"EA dispute clarified: Court did not find Langdell had committed fraud or abandoned use of his marks"

Langdell also clarified the confusing situation about the court case with Electronic Arts in 2010. On its face it seemed straight forward to many people: EA sued EDGE Games and won with the court ordering the cancellation of EDGE Games' trademarks. But that isn't an accurate picture of what happened, as Langdell explains: first, it was a jury trial case so the judge was not going to be deciding who was right. The case was also never litigated on its merits, and in fact the judge never heard EDGE Games' side of the dispute. "Our attorneys made a huge error right at the start of the proceedings by filing a motion for preliminary injuction," reports Langdell. "EA presented the judge with a highly biased view of the alleged facts that included the falsehoods spread by Papazian about me being a trademark troll, and the judge just accepted what was being said without giving us a chance to respond." Indy Gamer News was able to check the court record and found that Langdell is right, the hearing lasted only about 15 minutes with EDGE not being permitted to say much. "The result was an order that included the judge expressing opinions that were not based on any true facts before him," added Langdell.

"Most people misunderstand the outcome, falsely thinking EDGE Games lost on all counts, but that isn't true," Langdell continued. He went on to explain that EA had sued to cancel some of EDGE's trademarks on the grounds that Langdell had either committed fraud in obtaining them or had lost the right to them by abandoning use of the mark. But the settlement between EA and EDGE was on the condition that neither Langdell nor EDGE be considered to have committed fraud, and on the condition EDGE Games was not found to have abandoned use of its EDGE marks. What this means is that when you carefully read the final outcome of the court case, EA didn't actually win: while the parties agreed EDGE would abandon a few of their US trademark registrations, it was on condition that the court was not cancelling them because of fraud or abandonment--the only two grounds a mark can be cancelled on.

This unusual result came about because it was what is called a "stipulated judgment" which meant the final court order was actually written by Langdell and EA's attorneys, not by the judge. The deal EDGE cut with EA was that it would voluntarily abandon a few of its registrations but only after it had already filed to register a new registration for 'EDGE GAMES.' Because in the deal, and in the court order, EDGE was retaining all common law rights in its EDGE marks, this meant that EDGE would still have at least one US trademark registration at all times since 1994 with no gap in owning a valid US EDGE registration. "Most people missed this point," Langdell added, "not realizing that since trademark rights are determined by common law rights (so called "goodwill") and not by registrations, EDGE didn't actually lose anything of value in the EA settlement. And in a real sense, EDGE did not lose the fight insofar as it came out of it unscathed, still owning all the important US rights in EDGE that it always had owned. To this day, EDGE still owns all its EDGE and EDGE GAMES registrations in the UK, France, Germany, EU, and so on, so it never did lose "all of its registrations" as some, like Papazian, falsely stated.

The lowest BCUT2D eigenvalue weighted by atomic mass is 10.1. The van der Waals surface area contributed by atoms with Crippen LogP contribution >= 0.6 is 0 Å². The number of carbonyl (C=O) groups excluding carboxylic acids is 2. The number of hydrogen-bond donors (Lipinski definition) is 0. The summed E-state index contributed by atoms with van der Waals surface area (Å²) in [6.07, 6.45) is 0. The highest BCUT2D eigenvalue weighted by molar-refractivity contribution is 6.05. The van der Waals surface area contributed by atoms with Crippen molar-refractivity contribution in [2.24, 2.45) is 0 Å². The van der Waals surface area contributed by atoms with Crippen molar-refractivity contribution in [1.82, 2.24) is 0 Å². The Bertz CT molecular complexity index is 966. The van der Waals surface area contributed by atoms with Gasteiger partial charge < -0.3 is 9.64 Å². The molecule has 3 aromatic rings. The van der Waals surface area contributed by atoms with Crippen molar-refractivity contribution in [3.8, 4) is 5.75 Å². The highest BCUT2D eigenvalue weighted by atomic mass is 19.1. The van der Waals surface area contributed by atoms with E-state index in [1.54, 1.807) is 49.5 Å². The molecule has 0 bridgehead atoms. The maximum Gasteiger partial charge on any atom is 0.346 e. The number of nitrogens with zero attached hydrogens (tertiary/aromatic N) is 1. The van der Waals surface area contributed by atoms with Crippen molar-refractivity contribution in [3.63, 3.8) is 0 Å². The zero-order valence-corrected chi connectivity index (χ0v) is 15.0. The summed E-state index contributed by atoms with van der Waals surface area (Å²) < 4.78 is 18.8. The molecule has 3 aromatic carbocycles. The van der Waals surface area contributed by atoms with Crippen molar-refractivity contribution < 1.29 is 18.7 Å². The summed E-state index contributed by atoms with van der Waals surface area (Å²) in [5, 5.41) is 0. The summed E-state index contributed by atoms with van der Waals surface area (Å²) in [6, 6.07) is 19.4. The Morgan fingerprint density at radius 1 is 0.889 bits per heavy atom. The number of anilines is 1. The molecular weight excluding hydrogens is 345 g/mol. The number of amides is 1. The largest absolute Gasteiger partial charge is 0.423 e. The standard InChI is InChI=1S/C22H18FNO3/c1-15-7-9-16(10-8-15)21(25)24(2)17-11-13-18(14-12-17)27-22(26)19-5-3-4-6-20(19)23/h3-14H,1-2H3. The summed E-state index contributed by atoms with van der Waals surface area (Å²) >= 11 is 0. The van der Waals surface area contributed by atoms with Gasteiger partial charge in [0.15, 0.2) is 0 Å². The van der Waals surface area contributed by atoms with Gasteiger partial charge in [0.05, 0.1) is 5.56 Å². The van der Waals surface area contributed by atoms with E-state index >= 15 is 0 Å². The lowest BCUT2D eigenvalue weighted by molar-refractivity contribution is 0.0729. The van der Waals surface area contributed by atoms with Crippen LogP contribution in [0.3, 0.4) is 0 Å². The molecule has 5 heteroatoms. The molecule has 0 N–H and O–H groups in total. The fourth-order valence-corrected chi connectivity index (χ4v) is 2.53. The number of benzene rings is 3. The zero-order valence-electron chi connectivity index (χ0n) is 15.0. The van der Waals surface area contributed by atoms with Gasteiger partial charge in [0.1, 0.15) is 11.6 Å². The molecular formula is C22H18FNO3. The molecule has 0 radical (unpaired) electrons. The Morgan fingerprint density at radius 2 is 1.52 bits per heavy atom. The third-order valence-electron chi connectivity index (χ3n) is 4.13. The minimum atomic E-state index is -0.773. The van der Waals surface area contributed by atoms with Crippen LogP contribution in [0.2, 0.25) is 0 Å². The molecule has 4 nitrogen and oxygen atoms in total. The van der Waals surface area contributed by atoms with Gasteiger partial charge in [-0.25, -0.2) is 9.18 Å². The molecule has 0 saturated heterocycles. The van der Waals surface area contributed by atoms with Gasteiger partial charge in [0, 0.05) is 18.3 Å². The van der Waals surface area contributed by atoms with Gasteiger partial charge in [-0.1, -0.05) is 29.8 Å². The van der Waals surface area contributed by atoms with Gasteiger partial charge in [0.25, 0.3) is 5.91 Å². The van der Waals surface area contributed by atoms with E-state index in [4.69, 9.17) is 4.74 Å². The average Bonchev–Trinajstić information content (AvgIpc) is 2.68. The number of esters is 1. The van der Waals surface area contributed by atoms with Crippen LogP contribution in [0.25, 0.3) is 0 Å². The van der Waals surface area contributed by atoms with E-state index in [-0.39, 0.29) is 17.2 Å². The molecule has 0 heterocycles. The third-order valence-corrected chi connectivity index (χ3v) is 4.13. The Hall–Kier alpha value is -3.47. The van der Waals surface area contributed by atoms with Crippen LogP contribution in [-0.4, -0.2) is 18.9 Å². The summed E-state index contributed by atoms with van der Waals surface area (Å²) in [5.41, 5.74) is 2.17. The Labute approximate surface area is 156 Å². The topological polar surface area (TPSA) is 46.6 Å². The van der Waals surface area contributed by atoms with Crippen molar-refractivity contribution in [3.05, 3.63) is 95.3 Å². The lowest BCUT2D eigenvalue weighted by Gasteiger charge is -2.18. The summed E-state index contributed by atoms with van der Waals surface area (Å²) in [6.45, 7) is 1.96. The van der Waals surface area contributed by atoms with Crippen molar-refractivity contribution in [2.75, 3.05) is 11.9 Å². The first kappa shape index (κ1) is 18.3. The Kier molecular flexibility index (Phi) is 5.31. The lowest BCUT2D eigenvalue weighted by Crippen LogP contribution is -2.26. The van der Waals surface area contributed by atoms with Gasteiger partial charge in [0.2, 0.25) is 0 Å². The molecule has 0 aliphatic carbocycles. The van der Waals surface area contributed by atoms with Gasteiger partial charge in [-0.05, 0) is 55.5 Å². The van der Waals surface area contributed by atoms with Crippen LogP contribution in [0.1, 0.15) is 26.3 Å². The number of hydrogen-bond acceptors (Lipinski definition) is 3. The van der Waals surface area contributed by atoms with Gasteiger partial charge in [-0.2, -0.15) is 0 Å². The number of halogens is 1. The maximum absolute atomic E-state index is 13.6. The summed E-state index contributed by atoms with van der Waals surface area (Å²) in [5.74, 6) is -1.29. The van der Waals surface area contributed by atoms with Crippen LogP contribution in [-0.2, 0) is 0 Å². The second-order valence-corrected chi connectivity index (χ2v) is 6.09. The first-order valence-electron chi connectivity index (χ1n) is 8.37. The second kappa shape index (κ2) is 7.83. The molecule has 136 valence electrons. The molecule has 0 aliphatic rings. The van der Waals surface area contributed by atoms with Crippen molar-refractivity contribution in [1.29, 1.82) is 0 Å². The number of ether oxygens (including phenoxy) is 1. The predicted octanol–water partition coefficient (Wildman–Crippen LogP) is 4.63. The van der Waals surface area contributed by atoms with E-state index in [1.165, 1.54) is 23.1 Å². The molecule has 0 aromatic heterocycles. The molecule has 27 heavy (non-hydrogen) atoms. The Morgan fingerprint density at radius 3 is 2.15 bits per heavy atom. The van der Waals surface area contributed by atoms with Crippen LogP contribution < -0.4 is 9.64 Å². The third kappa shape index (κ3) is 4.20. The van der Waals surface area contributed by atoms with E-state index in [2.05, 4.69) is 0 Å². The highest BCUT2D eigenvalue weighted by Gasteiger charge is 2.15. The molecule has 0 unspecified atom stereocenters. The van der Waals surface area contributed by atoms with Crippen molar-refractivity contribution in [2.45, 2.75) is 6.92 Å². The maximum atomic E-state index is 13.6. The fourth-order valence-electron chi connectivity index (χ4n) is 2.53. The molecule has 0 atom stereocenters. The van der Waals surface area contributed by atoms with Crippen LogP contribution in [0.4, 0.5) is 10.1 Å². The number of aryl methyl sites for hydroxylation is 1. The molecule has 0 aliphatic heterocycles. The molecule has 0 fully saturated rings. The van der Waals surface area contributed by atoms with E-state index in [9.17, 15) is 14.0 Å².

Added Langdell, "The action with EA would have hit problems going ahead anyway since the 2008 Federal Court ruling in our case with Velocity Micro (which Velocity lost) had already decided EDGE Games does legitimately own all of its EDGE marks, had never committed fraud to obtain them, and had never abandoned them. So the court in the EA case had no jurisdiction to consider the same issues all over again."

"EDGE releases 5 new games; Mobigame hasn't released a new game in a decade"

The irony is not lost on us at Indy Gamer News that while Papazian has been falsely claiming Langdell hasn't produced any games since the 1980s -- which anyone bothering to Google it would quickly find is false -- it is Papazian who has not produced a new game in over a decade. His Mobigame company that he proclaimed was famous, so famous it should be given priority over a veteran game company like EDGE Games, only ever produced 6 games between 2009 and around 2012. And its game titled 'Edge' essentially stopped selling in 2013 according to the sales data Papazian supplied to the various trademark authorities in support of his attacks on Langdell. By contrast, EDGE Games has published more than 5 games in the past couple of years and is clearly still actively producing new games. With the resurgence of interest in 1980s games, and older gaming platforms like the Sinclair Spectrum and Commodore C64/Amiga, EDGE is getting in on the action of making its older games available again, too.